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Dental Care - the importance of prevention

The vast majority of dogs and cats in the UK will, at some point in their lives, suffer from dental disease. This is a major source of pain and distress, and is also a major cause of other even more serious health issues. The tragedy of it is that, in most cases, it is easily preventable - so in this blog we’re going to look at what the problems are, and then show you how you can prevent them from developing! 

What is dental disease? In most cases, we’re talking about gingivitis (inflammation of the gums) and periodontal disease (damage to the ligaments that hold the teeth in their sockets). This is primarily caused by plaque - a clear or white film that covers the teeth, and is composed of dead gum cells, food, and bacteria.

This biofilm grows rapidly, and then starts to solidify as minerals from the food and the saliva are incorporated. We call this hardened plaque “tartar”. The bacteria and discolouration on the teeth look bad, but they aren’t the real problem - this is happening when this biofilm comes into contact with the gumline. Here it triggers a strong inflammatory response (gingivitis). This can result in swelling or even overgrowth of the gums, and mild discomfort or pain. Unfortunately, the bacteria often don’t stop there - they then invade the tooth socket (the “alveolus”), and start breaking down the periodontal ligaments. This results in the tooth becoming unstable, moderate to severe pain, and sometimes abscesses within the jaws. 
What are the symptoms? In most cases, the symptoms are remarkably subtle until the damage is extreme. Discolouration of the teeth and swelling of the gums, as well as halitosis - bad breath - are usually obvious. As the disease becomes more severe, they may eat more slowly, or be cautious drinking cold water. However, only in the most severe cases do they stop eating or cry out in pain - this is because it develops so slowly. If a dog or a cat “suddenly stops eating” as a result of dental disease, the problem has been building up for weeks or, more likely, months.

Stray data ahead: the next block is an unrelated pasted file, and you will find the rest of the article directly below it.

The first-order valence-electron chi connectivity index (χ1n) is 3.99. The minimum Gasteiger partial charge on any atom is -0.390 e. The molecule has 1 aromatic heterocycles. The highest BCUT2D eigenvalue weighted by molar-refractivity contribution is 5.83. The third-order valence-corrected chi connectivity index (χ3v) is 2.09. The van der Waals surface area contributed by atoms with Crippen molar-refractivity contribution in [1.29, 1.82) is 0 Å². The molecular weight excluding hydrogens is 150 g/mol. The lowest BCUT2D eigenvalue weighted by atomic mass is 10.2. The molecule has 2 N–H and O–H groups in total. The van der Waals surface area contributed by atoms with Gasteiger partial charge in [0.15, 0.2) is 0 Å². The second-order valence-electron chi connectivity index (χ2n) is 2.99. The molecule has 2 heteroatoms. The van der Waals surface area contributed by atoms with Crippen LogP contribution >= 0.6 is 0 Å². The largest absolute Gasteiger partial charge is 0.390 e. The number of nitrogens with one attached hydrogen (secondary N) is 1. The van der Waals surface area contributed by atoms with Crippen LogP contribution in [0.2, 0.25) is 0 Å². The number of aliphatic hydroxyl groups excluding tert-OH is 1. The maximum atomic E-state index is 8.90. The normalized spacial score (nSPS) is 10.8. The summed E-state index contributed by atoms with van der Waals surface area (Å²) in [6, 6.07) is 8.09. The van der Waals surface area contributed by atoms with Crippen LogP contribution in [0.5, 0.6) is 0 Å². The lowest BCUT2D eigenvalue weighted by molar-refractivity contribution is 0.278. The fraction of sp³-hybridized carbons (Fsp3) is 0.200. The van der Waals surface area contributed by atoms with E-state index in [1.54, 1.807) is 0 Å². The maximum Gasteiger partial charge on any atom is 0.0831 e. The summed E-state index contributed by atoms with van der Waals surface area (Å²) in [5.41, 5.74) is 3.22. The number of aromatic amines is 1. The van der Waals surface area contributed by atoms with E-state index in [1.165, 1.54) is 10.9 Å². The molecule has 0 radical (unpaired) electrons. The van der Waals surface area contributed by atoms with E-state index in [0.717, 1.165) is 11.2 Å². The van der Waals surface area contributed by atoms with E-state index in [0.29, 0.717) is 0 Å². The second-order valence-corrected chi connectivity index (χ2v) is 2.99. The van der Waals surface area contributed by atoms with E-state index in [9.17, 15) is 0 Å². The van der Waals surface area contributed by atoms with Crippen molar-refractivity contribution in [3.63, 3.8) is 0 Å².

How does it affect my pet’s health? Well, in severe cases, malnutrition and dehydration can occur. However, any degree of dental disease sets up an inflammatory state, and bacteria can cross the damaged gums and access the bloodstream. A range of health conditions can be caused by dental problems, including heart disease, kidney failure, and even arthritis. 
Can it be prevented? Yes, it certainly can! If you can stop the plaque from becoming established on the teeth, the later problems just won’t develop. The best and most effective approach is to regularly brush your pet’s teeth. Use a pet-safe toothpaste (some human ones can be toxic, especially to dogs) with a soft brush and gently brush their teeth daily, or every other day. This breaks up the biofilm and prevents tartar from forming. No other preventative approach is as effective. While chewing rawhide or bones makes the teeth look clean, it doesn’t remove the plaque below the gum line (which is the source of the health problems!). Sometimes, using a pet-safe mouthwash can help - it won’t remove plaque, but will slow down its formation, and it can be put in the drinking water as an extra “top up” protection. 
Is it treatable? We routinely see animals for dental surgery - just like you’d get when you visit the dentist, we check all the teeth, then scale and polish them. Unlike in humans, though, dog and cat dentistry needs to be performed under anaesthetic… for very good reasons! It is unsafe for both the vet and the patient to attempt dentistry in a conscious animal; moreover, it is not possible to assess the teeth fully, meaning that problems may well be missed. In severe cases, we may have to remove diseased teeth, but our experience is that the patient is much, MUCH happier afterwards - it really makes you realise how much low-grade dental pain can drag them down. 
If you’re concerned about your pet’s teeth, make an appointment to get them checked out by one of our vets! Our vets and nurses will also be very happy to show you how to clean your pet’s teeth, and recommend suitable products to use.